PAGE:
Now, I love my wines in a nice, tulip-shaped glass, but when that is not possible, I do have a few requirements for a wine I’m going to throw in a plastic cup. The first three things I look for: big aromatics, juicy fruit and refreshing acidity. Remember, the reason wines are drunk from pretty tulip shaped glasses is because that shape concentrates the aromas to your nose. A plastic cup, without that shape, dissipates those aromas. But wines that are intense and aromatic can overcome this obstacle. And it’s probably dang hot outside so you need something juicy with nice, crisp acidity. The last requirement for my wine would be a reasonable price! No need to go deep into those pockets when your kid may come running by and spill it out of that cup anyway!
For whites, Torrontes and Sauvignon Blanc are great aromatic wines, perfect for warm weather and those plastic cups. A number of Pinot Gris/Grigios also come up in the aromatic list, as well as Italian and Spanish varieties.
One of our favorite white is the Crios de Susana Balbo Torrontes – this is a value bottle that is a great example of the grape. Torrontes is unique to Argentina. We love it because it has the aromatics of a grape like Viognier but the crisp acidity of Sauvignon Blanc. It gives you lots of stone fruits – peach, pear, even apple, with a perfumed floral backbone. It’s just pretty in the nose. Then on the palate, you get this zippy acidity that is so refreshing next to the fruity, floral flavors. A perfect combination.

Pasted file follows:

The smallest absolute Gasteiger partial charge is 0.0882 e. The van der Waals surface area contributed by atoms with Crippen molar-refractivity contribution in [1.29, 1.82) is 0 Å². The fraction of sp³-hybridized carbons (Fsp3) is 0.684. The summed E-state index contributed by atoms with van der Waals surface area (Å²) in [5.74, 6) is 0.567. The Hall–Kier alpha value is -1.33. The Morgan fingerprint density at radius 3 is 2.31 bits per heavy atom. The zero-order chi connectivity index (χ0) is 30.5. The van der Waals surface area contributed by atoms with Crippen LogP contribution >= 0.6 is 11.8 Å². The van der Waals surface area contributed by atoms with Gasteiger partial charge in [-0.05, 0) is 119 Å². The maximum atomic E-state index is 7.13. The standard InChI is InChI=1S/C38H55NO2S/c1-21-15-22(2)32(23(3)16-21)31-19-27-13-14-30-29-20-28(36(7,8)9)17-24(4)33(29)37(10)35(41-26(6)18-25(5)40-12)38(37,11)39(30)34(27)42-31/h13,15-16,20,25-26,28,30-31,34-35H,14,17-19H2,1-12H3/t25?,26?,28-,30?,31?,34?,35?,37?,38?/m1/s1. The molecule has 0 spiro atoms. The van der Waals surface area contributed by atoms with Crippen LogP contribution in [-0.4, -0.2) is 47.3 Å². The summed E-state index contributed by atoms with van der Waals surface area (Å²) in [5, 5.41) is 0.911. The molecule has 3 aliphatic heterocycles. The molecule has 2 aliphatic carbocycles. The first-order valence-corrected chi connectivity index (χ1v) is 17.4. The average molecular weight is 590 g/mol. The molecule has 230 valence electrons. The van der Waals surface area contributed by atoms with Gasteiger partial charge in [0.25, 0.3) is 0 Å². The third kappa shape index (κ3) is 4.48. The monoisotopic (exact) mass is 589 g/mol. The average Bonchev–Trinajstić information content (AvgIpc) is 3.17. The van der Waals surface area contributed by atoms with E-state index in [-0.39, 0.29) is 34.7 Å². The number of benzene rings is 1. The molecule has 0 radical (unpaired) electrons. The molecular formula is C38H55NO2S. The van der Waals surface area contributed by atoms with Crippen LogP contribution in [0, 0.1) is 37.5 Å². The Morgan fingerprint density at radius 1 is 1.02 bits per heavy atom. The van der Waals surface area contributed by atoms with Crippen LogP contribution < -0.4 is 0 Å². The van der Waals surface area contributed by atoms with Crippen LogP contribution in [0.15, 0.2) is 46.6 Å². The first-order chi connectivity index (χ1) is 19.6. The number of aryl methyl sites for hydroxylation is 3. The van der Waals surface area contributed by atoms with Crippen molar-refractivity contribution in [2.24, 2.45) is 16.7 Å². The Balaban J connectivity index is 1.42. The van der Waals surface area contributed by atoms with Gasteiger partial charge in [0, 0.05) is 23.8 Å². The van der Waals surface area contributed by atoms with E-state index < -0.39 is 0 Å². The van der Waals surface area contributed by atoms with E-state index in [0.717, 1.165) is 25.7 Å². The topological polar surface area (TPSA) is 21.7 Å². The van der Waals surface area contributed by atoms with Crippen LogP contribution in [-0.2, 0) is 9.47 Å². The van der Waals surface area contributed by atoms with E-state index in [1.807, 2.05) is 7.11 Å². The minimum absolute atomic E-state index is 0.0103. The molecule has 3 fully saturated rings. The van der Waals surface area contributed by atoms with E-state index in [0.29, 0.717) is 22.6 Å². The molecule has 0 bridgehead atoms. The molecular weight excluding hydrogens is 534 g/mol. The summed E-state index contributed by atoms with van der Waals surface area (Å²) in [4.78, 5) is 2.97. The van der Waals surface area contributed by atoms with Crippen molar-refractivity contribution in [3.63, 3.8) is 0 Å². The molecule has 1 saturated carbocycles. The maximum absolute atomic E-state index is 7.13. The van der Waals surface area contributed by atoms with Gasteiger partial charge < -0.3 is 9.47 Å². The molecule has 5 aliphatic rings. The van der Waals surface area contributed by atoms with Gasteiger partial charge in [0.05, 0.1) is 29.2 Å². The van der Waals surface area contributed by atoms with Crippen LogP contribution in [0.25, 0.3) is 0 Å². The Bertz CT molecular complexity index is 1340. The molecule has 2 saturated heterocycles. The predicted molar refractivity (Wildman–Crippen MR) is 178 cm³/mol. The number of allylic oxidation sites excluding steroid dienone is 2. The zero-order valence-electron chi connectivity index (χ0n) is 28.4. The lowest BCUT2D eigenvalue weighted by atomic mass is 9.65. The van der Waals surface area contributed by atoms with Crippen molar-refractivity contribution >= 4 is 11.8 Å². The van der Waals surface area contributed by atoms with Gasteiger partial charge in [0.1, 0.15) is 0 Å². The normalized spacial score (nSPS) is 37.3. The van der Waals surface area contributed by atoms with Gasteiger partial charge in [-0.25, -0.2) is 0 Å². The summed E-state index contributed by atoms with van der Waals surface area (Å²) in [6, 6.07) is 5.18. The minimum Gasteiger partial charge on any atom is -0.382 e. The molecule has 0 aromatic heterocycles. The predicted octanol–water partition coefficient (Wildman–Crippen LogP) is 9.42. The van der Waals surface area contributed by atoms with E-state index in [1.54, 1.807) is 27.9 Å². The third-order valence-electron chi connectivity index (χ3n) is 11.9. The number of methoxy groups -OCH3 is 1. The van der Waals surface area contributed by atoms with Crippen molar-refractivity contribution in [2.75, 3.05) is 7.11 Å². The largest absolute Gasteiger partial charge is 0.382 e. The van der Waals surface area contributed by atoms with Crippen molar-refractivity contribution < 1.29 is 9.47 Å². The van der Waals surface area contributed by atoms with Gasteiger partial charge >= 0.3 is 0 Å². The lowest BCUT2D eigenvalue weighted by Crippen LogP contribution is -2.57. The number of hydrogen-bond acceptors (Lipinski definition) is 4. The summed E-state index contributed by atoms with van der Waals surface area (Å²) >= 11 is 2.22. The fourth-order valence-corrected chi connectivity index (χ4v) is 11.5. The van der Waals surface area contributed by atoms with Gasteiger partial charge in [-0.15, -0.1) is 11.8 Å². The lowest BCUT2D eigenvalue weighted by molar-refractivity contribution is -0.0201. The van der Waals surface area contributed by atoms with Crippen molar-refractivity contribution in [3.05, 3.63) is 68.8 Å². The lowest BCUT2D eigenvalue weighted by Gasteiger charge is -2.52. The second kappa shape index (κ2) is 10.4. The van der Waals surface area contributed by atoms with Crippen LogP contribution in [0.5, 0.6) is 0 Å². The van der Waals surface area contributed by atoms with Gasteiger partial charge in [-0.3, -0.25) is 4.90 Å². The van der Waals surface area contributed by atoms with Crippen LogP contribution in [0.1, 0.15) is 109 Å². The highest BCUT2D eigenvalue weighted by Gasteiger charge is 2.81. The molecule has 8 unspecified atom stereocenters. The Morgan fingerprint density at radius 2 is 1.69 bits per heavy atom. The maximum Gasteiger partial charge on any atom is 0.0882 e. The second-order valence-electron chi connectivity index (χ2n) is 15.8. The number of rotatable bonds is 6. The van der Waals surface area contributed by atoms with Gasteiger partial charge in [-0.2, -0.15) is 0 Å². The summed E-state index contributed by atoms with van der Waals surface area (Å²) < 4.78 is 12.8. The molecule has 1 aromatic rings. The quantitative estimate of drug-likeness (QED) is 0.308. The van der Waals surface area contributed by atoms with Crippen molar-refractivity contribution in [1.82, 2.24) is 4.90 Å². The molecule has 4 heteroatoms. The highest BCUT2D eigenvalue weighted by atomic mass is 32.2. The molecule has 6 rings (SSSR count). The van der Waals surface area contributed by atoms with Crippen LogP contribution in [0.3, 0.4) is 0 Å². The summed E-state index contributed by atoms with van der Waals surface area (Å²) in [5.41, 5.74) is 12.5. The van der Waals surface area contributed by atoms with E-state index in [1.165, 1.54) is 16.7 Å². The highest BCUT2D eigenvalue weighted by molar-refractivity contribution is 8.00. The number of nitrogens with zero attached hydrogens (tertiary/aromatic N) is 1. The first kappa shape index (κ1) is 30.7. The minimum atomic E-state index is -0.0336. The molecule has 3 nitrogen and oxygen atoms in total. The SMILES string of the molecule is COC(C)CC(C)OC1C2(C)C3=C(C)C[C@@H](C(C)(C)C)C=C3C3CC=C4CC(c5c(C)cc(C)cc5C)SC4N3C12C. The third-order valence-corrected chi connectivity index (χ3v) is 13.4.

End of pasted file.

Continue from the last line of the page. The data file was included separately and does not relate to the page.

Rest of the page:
And of course, Rose… you can’t think of summer without thinking of Rose! To be honest, there are not many Roses I don’t like. I do shy away from sweet rose for the most part, unless I have a super spicy dish with me, but A current favorite is definitely the Mulderbosch from South Africa. It’s a bit different than many rose wines as it is 100% Cabernet Sauvignon – that’s a fuller bodied, thicker-skinned variety than many roses. But we love this part of it – it’s bold enough to match up to some spicy summer foods and yet crisp enough to get you through the heat! And… perfect in a plastic cup.